c. 2003 Religion News Service
MADISON, Ala. _ Rain trickled down the window panes as people made their way into the sanctuary for a recent Sunday evening contemporary worship service. The clothes some wore _ shorts, blue jeans, T-shirts, sandals _ may not have been their “Sunday best,” but the people didn’t let it stop them from singing their best.
“Shine, Jesus, shine.” The crowd belted out the praise song as the band of guitars, drums and a keyboard played along. Greg Thompson, who leads the service, invited everyone to join in.
“The music is loud enough to hide behind and low enough to sing over,” said Thompson. “Glory to God. Let me hear it again.”
A Baptist church? Possibly. Pentecostal? Probably.
Nope. Try Catholic, as in St. John the Baptist Catholic Church.
The service definitely has “Mass” appeal: Several hundred people, including small children, youths, middle-aged and senior citizens, crowd into the church sanctuary on the first Sunday of the month for Vision Song.
Three generations of Eileen Heaton’s family _ her mother, Mabel Glazewski, 85, and her daughters, Brittany, 18, and Larissa, 12 _ all enjoy the contemporary service, which started in March 2001.
“This Mass uplifts me,” said Glazewski, who moved here six years ago from Chicago.
Her granddaughter, Brittany, said the service “has definitely changed my outlook on worship. At the other services, most of the people are old and I didn’t always want to go. I always invite my friends when we have contemporary Mass.”
Her sister also likes the service. “The best way to pray is to sing,” said Larissa.
For Eileen, it is a time the entire family can worship together.
“It draws people of all ages,” said Heaton. “The music selection is always good. I think if other churches did one (a contemporary service), they would see a real change in attendance. People in all churches are hungry to be touched by God in their spiritual walk. What better way to do it than through the ministry of music by singing and praising God at the same time?”
Her husband, Doug Litavec, 44, said the first time he attended the contemporary service it “just knocked my socks off. I had never experienced a Catholic service like this. I was inspired and it made me hungry for more. I like the energy Greg brings to the Mass. He imparts the love of God to the group.”
Thompson, 39, is the coordinator of Youth Ministry and Family Life at St. John Church. He is a graduate of the University of Alabama, where he majored in communication, anticipating a career in broadcasting. But his life took a dramatic turn after leaving Alabama and enrolling at The Catholic University of America in Washington, D.C.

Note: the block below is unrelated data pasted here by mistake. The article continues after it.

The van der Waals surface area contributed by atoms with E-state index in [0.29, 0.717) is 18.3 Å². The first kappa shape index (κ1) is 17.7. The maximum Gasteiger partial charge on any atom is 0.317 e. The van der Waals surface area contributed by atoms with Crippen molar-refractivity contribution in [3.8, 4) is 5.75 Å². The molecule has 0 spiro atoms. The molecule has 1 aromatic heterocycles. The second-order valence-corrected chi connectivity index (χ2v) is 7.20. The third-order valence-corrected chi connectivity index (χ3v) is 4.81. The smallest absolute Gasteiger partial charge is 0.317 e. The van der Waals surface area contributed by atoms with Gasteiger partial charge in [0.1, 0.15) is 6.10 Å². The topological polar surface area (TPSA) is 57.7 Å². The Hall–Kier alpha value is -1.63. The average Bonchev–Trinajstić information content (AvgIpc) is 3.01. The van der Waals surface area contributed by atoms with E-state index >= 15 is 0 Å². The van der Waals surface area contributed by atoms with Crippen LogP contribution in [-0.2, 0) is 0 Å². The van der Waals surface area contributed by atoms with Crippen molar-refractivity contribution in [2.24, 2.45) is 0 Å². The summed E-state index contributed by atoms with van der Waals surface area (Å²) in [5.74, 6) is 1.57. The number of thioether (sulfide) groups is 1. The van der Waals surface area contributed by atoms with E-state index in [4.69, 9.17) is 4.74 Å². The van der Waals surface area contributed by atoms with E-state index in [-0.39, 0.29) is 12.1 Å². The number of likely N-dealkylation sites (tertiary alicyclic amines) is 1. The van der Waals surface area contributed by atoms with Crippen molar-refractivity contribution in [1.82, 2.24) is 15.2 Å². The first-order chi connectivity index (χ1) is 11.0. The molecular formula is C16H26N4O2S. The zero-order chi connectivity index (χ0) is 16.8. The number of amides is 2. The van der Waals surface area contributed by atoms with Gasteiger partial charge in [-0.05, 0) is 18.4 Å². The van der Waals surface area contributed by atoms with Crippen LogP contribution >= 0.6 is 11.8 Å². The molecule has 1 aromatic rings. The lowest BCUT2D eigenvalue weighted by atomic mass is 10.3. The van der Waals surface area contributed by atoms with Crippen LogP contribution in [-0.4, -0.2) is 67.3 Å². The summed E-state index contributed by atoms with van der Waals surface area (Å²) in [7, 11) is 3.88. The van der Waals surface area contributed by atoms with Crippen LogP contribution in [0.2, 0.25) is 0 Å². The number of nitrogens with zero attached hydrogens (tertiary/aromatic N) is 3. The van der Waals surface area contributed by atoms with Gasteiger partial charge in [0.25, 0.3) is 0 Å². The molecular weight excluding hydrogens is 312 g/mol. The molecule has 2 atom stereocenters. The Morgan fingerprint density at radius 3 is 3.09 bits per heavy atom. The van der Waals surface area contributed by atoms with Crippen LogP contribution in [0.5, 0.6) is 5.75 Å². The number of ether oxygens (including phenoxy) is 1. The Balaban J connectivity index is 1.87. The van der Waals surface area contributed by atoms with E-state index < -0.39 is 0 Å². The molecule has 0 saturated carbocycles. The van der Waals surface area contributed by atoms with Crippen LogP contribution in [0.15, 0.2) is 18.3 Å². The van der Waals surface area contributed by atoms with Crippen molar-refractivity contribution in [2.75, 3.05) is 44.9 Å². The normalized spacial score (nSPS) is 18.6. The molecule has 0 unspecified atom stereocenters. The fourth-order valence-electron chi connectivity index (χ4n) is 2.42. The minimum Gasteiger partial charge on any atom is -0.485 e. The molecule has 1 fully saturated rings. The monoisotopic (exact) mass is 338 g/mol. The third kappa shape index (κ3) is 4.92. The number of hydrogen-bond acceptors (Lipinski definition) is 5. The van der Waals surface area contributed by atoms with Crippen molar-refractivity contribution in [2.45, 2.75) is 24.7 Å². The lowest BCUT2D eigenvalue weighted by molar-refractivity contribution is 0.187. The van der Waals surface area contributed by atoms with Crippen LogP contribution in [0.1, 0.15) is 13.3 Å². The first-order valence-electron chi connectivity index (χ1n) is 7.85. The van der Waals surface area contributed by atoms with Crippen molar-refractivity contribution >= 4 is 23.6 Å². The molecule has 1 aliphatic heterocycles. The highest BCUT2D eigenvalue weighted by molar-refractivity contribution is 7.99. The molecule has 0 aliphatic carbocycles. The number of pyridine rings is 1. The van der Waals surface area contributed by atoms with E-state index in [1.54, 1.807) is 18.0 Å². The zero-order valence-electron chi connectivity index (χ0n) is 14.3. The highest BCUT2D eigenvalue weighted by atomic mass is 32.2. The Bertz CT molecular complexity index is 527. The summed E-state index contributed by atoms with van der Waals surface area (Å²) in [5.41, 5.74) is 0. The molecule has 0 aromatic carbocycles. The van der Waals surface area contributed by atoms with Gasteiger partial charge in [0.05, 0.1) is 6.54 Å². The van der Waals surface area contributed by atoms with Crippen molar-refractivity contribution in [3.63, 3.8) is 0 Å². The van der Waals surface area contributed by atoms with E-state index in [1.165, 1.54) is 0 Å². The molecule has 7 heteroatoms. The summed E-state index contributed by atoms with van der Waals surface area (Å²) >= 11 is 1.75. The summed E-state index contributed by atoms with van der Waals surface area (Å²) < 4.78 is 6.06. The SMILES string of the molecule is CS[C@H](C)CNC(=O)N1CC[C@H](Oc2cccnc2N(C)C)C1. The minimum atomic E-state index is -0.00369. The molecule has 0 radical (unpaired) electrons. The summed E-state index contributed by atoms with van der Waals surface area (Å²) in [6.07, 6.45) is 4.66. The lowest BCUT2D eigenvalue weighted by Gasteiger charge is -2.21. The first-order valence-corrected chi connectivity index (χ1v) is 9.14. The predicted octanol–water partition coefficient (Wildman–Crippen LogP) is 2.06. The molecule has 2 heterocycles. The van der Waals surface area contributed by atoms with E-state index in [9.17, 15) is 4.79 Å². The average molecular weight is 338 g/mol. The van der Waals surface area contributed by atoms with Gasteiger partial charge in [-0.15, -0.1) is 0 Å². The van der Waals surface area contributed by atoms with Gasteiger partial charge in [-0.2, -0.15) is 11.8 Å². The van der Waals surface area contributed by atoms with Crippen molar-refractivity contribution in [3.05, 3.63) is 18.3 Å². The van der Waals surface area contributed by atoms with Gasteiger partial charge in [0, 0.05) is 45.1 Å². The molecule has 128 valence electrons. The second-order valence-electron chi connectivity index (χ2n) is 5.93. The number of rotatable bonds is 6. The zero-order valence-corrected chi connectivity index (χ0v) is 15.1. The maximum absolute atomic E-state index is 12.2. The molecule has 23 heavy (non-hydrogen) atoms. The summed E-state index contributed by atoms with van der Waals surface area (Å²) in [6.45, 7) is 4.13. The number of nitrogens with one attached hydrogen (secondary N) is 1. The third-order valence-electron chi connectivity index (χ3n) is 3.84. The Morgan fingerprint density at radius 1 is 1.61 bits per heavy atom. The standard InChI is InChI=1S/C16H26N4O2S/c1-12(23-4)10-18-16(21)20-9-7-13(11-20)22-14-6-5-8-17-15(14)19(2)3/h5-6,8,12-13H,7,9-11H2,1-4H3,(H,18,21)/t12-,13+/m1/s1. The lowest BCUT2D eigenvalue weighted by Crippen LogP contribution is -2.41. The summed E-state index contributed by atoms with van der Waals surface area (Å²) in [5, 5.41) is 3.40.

“About halfway through Catholic University, I became actively involved in religious life,” said Thompson. “At a social gathering, a friend invited me to a retreat which proved to be a significant experience in my life. It rekindled my faith.”
From there, Thompson began searching for ways he could minister in his church without being a priest since he hoped to one day eventually marry and have a family. He met his wife, Karen, in 1990 at a Catholic singles Bible study.
Following graduation from Catholic University, Thompson became an associate youth director in the Mobile diocese. When his father died in 1998, Greg decided he wanted to move closer to his mother, Terry Thompson, who is director of religious education at St. John.
While he seems to have lived a story-book life, it’s been far from that for Thompson who suffers from a rare genetic disorder which stunted his growth. He was often teased about his small size by other children while growing up. It hurt, but Thompson learned it was better to laugh at himself rather than throw a daily pity party. He believes it has helped his ministry to young people.
“I have a certain sense of rapport with the kids because I literally see them eye-to-eye,” said Thompson, who struggles to walk up or down the church steps. “I’m not as threatening to them as some adults are. I tell them that which may challenge you early on in life can be turned around and used later. I just tell them I’m a man in need of a stepping stone.”
Thompson stands on a box to lead the contemporary Mass, which lasts about an hour.
Eileen Heaton says while Thompson may be physically short, he is spiritually tall. “Everyone in the church looks up to him,” said Heaton.
Vision Song wasn’t an overnight success, but now it actually outdraws the other weekly traditional Masses.
“It took about six months to work out all the kinks,” he said. “It takes time and patience to put together something of this magnitude. The volume was too loud at first, so now we have digital drums and can control the sound.
“The reason it has stayed strong is because it is done with youths and for young people.”
DEA END BETOWT